However I do not think that Gosselin is thinking in terms of
the Platonic solids. It is possible, as you say, that he is thinking of
a tetrahedron when he says that both fire and Pikes are the most penetrating. He could be imagining pushing the flat side of
a tetrahedron away from himself so as to pierce the skin of
his opponent, like a "poignard" (blade).
But how does an octohedron suggest a heart that needs air? You say in addition that air = breath = soul = heart. I understand how breath was soul for the Stoics. And if the soul is between spirit and body, so is the heart between the head and the lower organs of
appetite. Perhaps that is what you have in mind. It is possible such relationships in philosophy were in his mind. But there is no necessity, and no icosohedrons enter in.
With water, all I can find you saying is that Poseidon reigns over the water and has a trident. The relationship of
trident to clover is rather distant. Clover suggests water without any such reference.
With tiles, you point to a relationship between carreau and the Latin for quadrilateral, quadribis or something.. It seems to me that there is an even more direct relationship between carreau and the similar-sounding carré, meaning square. A square might possibly be suggested by a cube, but not necessarily. You also say that the cube is the most stable solid, like the earth. Yes, but Gosselin's relationship is that of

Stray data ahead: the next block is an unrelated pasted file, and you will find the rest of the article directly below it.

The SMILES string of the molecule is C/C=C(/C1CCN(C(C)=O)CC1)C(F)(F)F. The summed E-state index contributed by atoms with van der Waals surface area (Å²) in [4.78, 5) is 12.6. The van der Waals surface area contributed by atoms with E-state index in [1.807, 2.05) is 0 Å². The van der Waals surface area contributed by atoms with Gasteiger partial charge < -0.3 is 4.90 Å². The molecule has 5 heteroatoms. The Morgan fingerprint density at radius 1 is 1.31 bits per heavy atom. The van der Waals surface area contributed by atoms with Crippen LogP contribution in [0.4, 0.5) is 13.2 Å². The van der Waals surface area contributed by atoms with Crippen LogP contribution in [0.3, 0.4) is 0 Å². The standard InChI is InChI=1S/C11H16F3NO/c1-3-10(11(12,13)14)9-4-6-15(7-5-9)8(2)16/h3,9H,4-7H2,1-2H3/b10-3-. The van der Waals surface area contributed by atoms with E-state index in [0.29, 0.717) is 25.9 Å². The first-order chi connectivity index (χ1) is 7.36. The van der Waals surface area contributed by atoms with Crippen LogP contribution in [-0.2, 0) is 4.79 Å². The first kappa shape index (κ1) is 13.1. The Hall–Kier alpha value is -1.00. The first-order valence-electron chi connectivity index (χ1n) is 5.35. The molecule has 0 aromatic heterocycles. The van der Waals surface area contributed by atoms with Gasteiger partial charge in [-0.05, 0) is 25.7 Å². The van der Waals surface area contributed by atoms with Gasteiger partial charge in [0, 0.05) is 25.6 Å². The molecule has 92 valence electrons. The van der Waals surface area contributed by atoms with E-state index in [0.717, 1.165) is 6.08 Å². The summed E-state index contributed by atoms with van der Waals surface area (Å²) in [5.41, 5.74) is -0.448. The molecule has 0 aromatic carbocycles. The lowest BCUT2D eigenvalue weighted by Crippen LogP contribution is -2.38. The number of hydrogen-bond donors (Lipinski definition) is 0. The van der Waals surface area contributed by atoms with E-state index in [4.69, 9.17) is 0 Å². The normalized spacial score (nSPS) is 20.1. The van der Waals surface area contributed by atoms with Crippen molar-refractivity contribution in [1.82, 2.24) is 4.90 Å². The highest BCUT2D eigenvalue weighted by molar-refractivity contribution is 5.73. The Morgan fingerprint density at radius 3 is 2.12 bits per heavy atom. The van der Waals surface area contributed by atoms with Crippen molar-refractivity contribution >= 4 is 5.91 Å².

heaviness: not that they are both heavy, but both support heavy things.
Your appeal to the Platonic solids is more mathematical and to that extent more Pythagorean. But Gosselin's account of
the relationship of
suits to elements is much more simple-minded and just what he says, no more and no less. What I didn't realize is that that it is a Pythagorean way of
thinking, even though it doesn't re-use a typical Pythogorean set of
About Pratesi: It is not a question of
agreeing with Alain and me or with him, or something in between. He was interested in the questionw of
(a) what Gosselin had to say about the origin of
the four suits and the card game of
Trente et Un, and (b) is any of
it useful? We are interested in a different question, namely, to what extent does Gosselin give a Pythagorean explanation of
the four suits and the game of
Trente et Un? Is it just using the word "Pythagorean" or is there more to it, related to Pythagoreanism in other contexts? I can't see that Pratesi was interested in that question.